Ways for a company to reinvent its business can be found buried deep in its business plan.
Eight Types of Revenue ModelsAny business will benefit from rethinking the implications of changing their revenue model, and doing so early in the design process rather than as an afterthought. However, the task of doing so may seem daunting due to the enormity of ways that a company can make money. Professor Andy Hargadon at UC-Davis has come up with a useful framework for revenue models. There may be an infinite number of variations a company can use to make money, but they really all boil down into eight types: 1. Unit sales: Sell a product or service to customers. GE uses this method when they sell microwaves. 2. Advertising fees: Sell others the opportunities to distribute their message on your space. Google uses this method with its search product. 3. Franchise fees: Sell the right for someone else to invest in, grow, and manage a version of your business. McDonald's uses this method with its stores that are independently owned and operated as franchises. 4. Utility fees: Sell goods and services on a per-use or as-consumed basis. Most electric companies use this model when they charge customers only for the electricity they use. 5. Subscription fees: Charge a fixed price for access to services for a set period of time. Gold’s Gym charges a monthly or yearly subscription fee for people to access their gym. 6. Transaction fees: Charge a fee for referring, enabling, or executing a transaction between parties. Visa charges a transaction fee to retailers each time a customer purchases a product in their store. 7. Professional fees: Provide professional services on a time-and-materials contract. H&R Block makes money by charging customers for the time it takes to prepare their taxes. 8. License fees: Sell the rights to use intellectual property. Every time a customer buys a T-shirt or a hat with the logo of their favorite sports team on it, that team makes money from license fees.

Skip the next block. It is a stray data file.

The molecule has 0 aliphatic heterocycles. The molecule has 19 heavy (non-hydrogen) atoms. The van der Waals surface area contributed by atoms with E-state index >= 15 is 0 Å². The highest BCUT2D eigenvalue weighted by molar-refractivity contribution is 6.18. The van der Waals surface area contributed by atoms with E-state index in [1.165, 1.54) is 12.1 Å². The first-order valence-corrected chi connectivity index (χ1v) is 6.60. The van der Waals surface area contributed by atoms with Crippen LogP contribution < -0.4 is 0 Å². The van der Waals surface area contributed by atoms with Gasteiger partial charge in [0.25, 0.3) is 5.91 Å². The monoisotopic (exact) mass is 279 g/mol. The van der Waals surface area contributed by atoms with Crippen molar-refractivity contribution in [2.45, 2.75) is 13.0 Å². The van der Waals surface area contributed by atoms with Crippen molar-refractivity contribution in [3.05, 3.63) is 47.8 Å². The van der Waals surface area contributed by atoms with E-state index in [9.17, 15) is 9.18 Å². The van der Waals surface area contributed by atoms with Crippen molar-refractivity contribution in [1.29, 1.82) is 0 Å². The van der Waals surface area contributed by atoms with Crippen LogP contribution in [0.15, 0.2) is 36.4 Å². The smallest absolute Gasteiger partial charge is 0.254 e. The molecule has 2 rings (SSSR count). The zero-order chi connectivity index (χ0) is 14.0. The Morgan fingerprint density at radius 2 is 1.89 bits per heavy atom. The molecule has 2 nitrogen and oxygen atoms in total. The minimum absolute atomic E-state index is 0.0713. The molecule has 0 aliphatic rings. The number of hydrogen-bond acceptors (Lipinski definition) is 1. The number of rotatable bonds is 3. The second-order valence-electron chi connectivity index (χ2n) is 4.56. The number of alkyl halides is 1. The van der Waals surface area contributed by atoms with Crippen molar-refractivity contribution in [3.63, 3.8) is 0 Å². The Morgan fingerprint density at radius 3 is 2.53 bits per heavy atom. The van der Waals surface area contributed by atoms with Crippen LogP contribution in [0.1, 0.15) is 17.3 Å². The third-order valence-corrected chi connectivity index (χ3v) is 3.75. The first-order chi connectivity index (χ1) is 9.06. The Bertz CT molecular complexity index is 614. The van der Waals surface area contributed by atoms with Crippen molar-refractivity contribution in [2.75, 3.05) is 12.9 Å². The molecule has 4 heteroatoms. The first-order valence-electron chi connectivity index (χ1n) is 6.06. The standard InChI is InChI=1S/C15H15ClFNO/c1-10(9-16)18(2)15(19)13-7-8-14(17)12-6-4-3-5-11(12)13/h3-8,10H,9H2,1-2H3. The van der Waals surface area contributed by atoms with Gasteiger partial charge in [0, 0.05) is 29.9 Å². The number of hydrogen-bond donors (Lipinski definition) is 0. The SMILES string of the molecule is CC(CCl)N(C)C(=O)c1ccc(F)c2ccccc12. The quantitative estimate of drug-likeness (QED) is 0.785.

Using Revenue Models to Design a BusinessAny company leader can look at the eight revenue models and brainstorm new ways to reinvent their business. Doing so early on in the design of a new business concept will not only lead to different ways to make money, it will lead to different businesses. By bringing revenue model ideation into the design process, and thinking about the implications of those revenue model changes, a company can find their own versions of "no late-fees" and "online queue" to upend their industry.
Ryan Baum applies his analytical mind and deep consulting experience to help clients develop growth strategy in a variety of industries, including healthcare and hi-tech. Ryan previously worked at both strategy and design firms, and spent several years consulting on sales and marketing strategy to the health care industry. He has also spent time helping technology and pharmaceutical startups develop the business rationale needed to raise additional rounds of venture capital funding. Ryan holds a B.A. in ethics, politics, and economics from Yale University, where he completed a thesis on urban education and tax policy. [Top image by Pixel Addict]